There are other things you can do more suited to your experience and background – building a friend’s website, writing copy for a local event, helping a friend get her artwork into galleries. One man I know offered to volunteer at a conference he wanted to attend but couldn’t afford; by handling registration and guiding people throughout the conference, he was able to attend many sessions and to make valuable connections that he is leveraging now for a potential business start-up.
4. Use social media.
Blogging is a great way to keep up with your field. You can start your own blog and use it as a platform to explore issues related to your occupation and industry. Your blog also is the launching pad for going to other people’s blogs in your field and commenting intelligently and pithily on their posts. That’s the way to get your blog noticed and start to build a community in your field. Who knows what kind of job opportunities might come through that?
Twitter and LinkedIn are two main social media outlets that allow you to connect with people in your industry and field. For one thing, jobs are posted on both sites. Twitter has many job posters, job search groups, and job/career coaches and advisors. You can get lots of expert help with your job search. LinkedIn has job listings, some of which are exclusive to LinkedIn and its users. You can easily see whether you have 1st, 2nd or 3rd degree connections to people at companies that post jobs there.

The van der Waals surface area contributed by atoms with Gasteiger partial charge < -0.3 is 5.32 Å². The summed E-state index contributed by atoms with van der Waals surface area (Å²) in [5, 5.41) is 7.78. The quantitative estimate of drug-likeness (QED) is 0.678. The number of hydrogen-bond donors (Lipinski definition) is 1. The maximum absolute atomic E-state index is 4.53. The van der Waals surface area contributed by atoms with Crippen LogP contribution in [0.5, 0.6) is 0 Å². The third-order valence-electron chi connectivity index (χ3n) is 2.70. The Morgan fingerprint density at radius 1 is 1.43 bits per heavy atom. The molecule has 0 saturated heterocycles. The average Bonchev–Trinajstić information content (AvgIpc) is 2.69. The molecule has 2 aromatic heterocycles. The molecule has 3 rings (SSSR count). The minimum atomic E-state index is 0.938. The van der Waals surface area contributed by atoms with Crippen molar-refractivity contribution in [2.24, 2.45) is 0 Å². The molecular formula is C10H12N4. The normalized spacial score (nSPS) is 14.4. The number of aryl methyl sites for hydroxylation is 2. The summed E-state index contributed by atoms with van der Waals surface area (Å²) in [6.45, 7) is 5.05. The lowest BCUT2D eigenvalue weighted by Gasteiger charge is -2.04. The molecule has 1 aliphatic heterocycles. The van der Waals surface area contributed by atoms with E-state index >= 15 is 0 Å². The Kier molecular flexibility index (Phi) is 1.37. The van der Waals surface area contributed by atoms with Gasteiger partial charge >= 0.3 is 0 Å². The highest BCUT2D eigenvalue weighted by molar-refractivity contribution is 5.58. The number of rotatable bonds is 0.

It’s easy to expand your network and knowledge through Twitter. Through Twitter’s search function, you can find people who tweet on topics near to your heart and mind, follow them, and hopefully they will follow you back. By responding nicely or with humor to someone’s tweets, you can build a nice casual relationship. Retweeting someone’s tweets is a terrific way to build relationship, for retweets are a great mechanism for someone to get more followers. If I tweet something and you retweet it to all of your followers, some of them are likely to follow me, too. When you have nice relationships, all sorts of things become possible. I’ve met people for lunch, had Skype phone calls, raised money for a non-profit, become a Twitter Advice Project Career Expert, and generally created a wonderful “office water cooler” atmosphere.
5. Take classes on-line, at a local community or 4 year college, or adult learning program. Or teach.
There are many on-line sources of free classes and webinars, such as iVillage, Microsoft, HR.com, and probably sites in every field. Simply enter “free classes [field]” and something will pop up. Local colleges usually let you audit a class for a small fee. There also are many adult education classes that cover topics relevant to many professionals. Libraries often have seminars or workshops that are free.
Consider teaching a class in your community. It’s definitely a way to keep your skills honed because you have to know more than your students. Even if you have only three or four people show up, that’s enough of a group to make it worth your while to share what you know. The exercise of putting together a curriculum is great for focusing your mind. You can talk to your local library about putting something together for them; they often are looking for programming to offer the community.